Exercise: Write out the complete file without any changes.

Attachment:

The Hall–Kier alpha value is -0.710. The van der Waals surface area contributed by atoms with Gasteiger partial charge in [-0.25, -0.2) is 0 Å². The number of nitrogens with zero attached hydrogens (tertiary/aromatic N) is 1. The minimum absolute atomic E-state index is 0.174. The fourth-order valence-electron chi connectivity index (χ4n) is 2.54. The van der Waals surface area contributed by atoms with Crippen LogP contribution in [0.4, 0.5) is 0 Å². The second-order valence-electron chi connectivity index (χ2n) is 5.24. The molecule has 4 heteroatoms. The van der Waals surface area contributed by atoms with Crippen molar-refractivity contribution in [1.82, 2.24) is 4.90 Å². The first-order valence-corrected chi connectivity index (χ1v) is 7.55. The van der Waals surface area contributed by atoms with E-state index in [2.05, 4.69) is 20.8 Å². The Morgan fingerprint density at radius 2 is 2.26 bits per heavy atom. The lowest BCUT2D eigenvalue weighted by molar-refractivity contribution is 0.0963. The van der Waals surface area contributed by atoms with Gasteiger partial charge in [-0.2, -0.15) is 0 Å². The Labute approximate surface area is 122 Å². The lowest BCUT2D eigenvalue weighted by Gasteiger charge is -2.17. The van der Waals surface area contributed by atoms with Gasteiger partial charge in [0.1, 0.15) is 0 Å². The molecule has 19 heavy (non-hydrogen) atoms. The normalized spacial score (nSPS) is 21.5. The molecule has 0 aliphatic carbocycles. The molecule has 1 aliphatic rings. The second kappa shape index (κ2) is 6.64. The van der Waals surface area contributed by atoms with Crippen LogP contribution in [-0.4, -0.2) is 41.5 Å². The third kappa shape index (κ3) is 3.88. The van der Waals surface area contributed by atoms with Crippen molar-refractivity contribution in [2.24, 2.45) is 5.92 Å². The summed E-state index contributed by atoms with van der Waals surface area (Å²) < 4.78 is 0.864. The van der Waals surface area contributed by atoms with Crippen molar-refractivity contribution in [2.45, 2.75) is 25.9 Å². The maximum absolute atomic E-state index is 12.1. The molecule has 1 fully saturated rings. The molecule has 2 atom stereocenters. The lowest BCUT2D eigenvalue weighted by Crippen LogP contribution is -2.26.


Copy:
The Hall–Kier alpha value is -0.710. The van der Waals surface area contributed by atoms with Gasteiger partial charge in [-0.25, -0.2) is 0 Å². The number of nitrogens with zero attached hydrogens (tertiary/aromatic N) is 1. The minimum absolute atomic E-state index is 0.174. The fourth-order valence-electron chi connectivity index (χ4n) is 2.54. The van der Waals surface area contributed by atoms with Crippen LogP contribution in [0.4, 0.5) is 0 Å². The second-order valence-electron chi connectivity index (χ2n) is 5.24. The molecule has 4 heteroatoms. The van der Waals surface area contributed by atoms with Crippen molar-refractivity contribution in [1.82, 2.24) is 4.90 Å². The first-order valence-corrected chi connectivity index (χ1v) is 7.55. The van der Waals surface area contributed by atoms with E-state index in [2.05, 4.69) is 20.8 Å². The Morgan fingerprint density at radius 2 is 2.26 bits per heavy atom. The lowest BCUT2D eigenvalue weighted by molar-refractivity contribution is 0.0963. The van der Waals surface area contributed by atoms with Gasteiger partial charge in [-0.2, -0.15) is 0 Å². The Labute approximate surface area is 122 Å². The lowest BCUT2D eigenvalue weighted by Gasteiger charge is -2.17. The van der Waals surface area contributed by atoms with Gasteiger partial charge in [0.1, 0.15) is 0 Å². The molecule has 19 heavy (non-hydrogen) atoms. The normalized spacial score (nSPS) is 21.5. The molecule has 0 aliphatic carbocycles. The molecule has 1 aliphatic rings. The second kappa shape index (κ2) is 6.64. The van der Waals surface area contributed by atoms with Crippen LogP contribution in [-0.4, -0.2) is 41.5 Å². The third kappa shape index (κ3) is 3.88. The van der Waals surface area contributed by atoms with Crippen molar-refractivity contribution in [2.24, 2.45) is 5.92 Å². The summed E-state index contributed by atoms with van der Waals surface area (Å²) < 4.78 is 0.864. The van der Waals surface area contributed by atoms with Crippen molar-refractivity contribution in [2.45, 2.75) is 25.9 Å². The maximum absolute atomic E-state index is 12.1. The molecule has 1 fully saturated rings. The molecule has 2 atom stereocenters. The lowest BCUT2D eigenvalue weighted by Crippen LogP contribution is -2.26.